Feeds:
Posts
Comments

Archive for May, 2009

This week marks the return of the technology IPO to Nasdaq after a long hiatus. After a long time we have two venture capital backed companies being listed on successive days – Open Table Inc and Solarwinds Inc, both on Nasdaq.

Open Table operates a restaurant reservation system and has about 10,000 restaurant users while Solarwinds offers network management software. The Open Table IPO was priced almost 40% higher than expected because of unexpected demand. It is a small IPO but its backed by blue chip VC firm Benchmark Capital Partners. Incidentally the existing shareholders sold about 48% of their shares obviously capitalizing on strong demand and high prices.

Incidentally, Open Table lost US$ 1 million last year, made a small profit in its last reported quarter and its patent filing is being challenged.

So we have a small company, offering a simple business proposition (i.e. offering restaurant reservations online), thats losing money, has a legal suit which it apparently has a high chance of losing yet has high demand for its shares and is pricing it above fundamentals! Did I leave anything out? Oh yes, shareholders are selling out a big chunk for a sizeable profit, probably enough to buy that Ferrari they oh, so desire.

Does this mean that “irrational exuberance” is returning to the markets after a 2 year hiatus?

Well Rosetta Stone Inc which IPOed in April jumped 40% on listing.

While I am all for strong IPO markets, such exuberance when the economy is barely recovering is probably a precursor for another rise and big fall somewhere in the near future. Do investors never learn? Sigh!

Advertisements

Read Full Post »

On 7th May 2009, Multimedia Development Corporation (MDeC) and Technopreneurs Association of Malaysia (TeAM) organised a very interesting Forum with 5 leading panelists on the topic “Bust2Boom: Are you ready for the recovery”. The premise of the Forum was that the recession is coming to an end and that companies now have to prepare for the recovery that always follows a recession. In economic terms, there is always a cycle of boom-bust-boom and its only a matter of timing when a boom will follow a bust.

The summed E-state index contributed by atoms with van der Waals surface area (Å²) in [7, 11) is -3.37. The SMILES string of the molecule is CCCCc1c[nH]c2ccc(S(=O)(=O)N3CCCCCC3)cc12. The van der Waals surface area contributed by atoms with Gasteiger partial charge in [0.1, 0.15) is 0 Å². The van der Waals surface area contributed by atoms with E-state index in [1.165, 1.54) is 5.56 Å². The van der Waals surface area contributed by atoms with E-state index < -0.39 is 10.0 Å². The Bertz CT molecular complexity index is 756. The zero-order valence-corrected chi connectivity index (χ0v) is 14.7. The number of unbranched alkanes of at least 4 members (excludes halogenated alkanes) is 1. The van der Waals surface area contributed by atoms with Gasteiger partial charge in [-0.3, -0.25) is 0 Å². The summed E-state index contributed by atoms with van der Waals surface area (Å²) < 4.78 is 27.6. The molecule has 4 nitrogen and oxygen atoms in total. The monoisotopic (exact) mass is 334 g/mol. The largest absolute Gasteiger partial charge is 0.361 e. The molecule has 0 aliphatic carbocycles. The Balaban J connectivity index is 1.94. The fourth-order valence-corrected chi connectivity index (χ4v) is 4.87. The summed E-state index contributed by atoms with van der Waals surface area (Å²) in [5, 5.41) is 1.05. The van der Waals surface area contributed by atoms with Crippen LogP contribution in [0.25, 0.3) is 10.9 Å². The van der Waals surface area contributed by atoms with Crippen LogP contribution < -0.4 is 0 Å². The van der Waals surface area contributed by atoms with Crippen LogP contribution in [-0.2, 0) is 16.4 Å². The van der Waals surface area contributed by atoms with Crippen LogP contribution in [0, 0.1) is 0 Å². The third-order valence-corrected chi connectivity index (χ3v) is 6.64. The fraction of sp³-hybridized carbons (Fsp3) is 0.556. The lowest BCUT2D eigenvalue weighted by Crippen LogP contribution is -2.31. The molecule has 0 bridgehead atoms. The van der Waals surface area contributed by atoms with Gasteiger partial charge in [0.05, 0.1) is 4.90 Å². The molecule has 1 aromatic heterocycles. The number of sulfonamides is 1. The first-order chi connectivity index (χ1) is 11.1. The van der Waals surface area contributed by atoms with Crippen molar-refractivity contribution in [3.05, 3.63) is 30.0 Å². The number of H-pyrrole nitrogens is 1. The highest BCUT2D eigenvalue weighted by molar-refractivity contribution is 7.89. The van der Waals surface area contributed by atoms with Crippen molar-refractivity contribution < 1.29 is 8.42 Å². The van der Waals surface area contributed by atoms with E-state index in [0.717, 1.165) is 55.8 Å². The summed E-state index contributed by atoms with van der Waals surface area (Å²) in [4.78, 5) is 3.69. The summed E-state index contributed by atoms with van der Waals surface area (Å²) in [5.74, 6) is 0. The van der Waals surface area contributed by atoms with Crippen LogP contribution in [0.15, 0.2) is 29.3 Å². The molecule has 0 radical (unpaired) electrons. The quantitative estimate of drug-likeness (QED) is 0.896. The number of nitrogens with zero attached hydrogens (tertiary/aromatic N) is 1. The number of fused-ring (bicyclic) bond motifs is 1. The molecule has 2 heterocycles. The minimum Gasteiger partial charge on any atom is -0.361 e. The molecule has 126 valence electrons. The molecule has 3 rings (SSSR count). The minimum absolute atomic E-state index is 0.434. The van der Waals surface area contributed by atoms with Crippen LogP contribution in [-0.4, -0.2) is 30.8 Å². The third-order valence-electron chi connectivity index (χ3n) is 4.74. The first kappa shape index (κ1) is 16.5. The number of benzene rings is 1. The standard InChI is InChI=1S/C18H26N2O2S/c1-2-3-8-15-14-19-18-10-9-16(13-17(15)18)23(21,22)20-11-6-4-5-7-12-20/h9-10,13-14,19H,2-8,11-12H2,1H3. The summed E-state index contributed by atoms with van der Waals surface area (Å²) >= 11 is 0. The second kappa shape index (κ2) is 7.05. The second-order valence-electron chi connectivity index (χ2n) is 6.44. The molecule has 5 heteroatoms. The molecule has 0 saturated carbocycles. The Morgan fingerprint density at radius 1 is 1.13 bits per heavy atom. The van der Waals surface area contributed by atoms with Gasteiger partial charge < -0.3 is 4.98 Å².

We had an eminent set of panelists for the session comprising leading Technopreneurs, the CEO of the largest technology project financing company in Malaysia (Debt Ventures) and the VP of industry development at MDeC and I had the pleasure of moderating the session:

Panelists:

Mr.Chris Chan, CEO, The Media Shoppe Bhd (TMS)

Mr. Michael Lai, CEO, Packet One Networks (M) Sdn Bhd

Mr. Low Huoi Seong, CEO, Vision New Media Sdn Bhd

Mr. Zubir Ansori Yahaya, CEO, Malaysia Debt Ventures Bhd

Mr. Saifol Bahri Shamlan, VP, MDeC

Moderator:

Dr. V.Sivapalan

See below for the slides that I presented at the session to explain the premise of the Forum.

The Panelists concluded that we will definitely see a recovery in 2010 if not by end 2009, so companies should start preparing for the recovery. The Panel also gave several concrete recommendations for companies:

1) Get yourself benchmarked. A slowdown is a good time to get yourself benchmarked and to prove to customers that you have high standards in place. For example software companies can get themselves benchmarked to CMMI standards.
2) Do more R&D. When business is good, you will be busy serving clients but a slowdown is a good time to analyze your business and improve what you have to offer by spending the time on R&D.
3) Take advantage of the many grants on offer, not just R&D grants but also marketing grants. They can help you build up the business for the coming recovery
4) Build more partnerships, locally, regionally and globally. When times are slow everyone will be more willing to look at new partnerships so this is a good time to do this.

5) Build credibility and a good track record, both for the business and personally.
6) Spend time exploring the needs of your customers and fulfilling those needs.
7) Broadband and convergence is a powerful medium that will disrupt the way business is done globally. It is no longer only about the Internet but convergence will happen with other devices and the most powerful of these will be mobile. Study how this will affect your business and your customers and use it to build new disruptive businesses.
I totally agree with these panelists. So start preparing for the coming recovery and then the boom that will certainly follow in 2010 – 2012.

Read Full Post »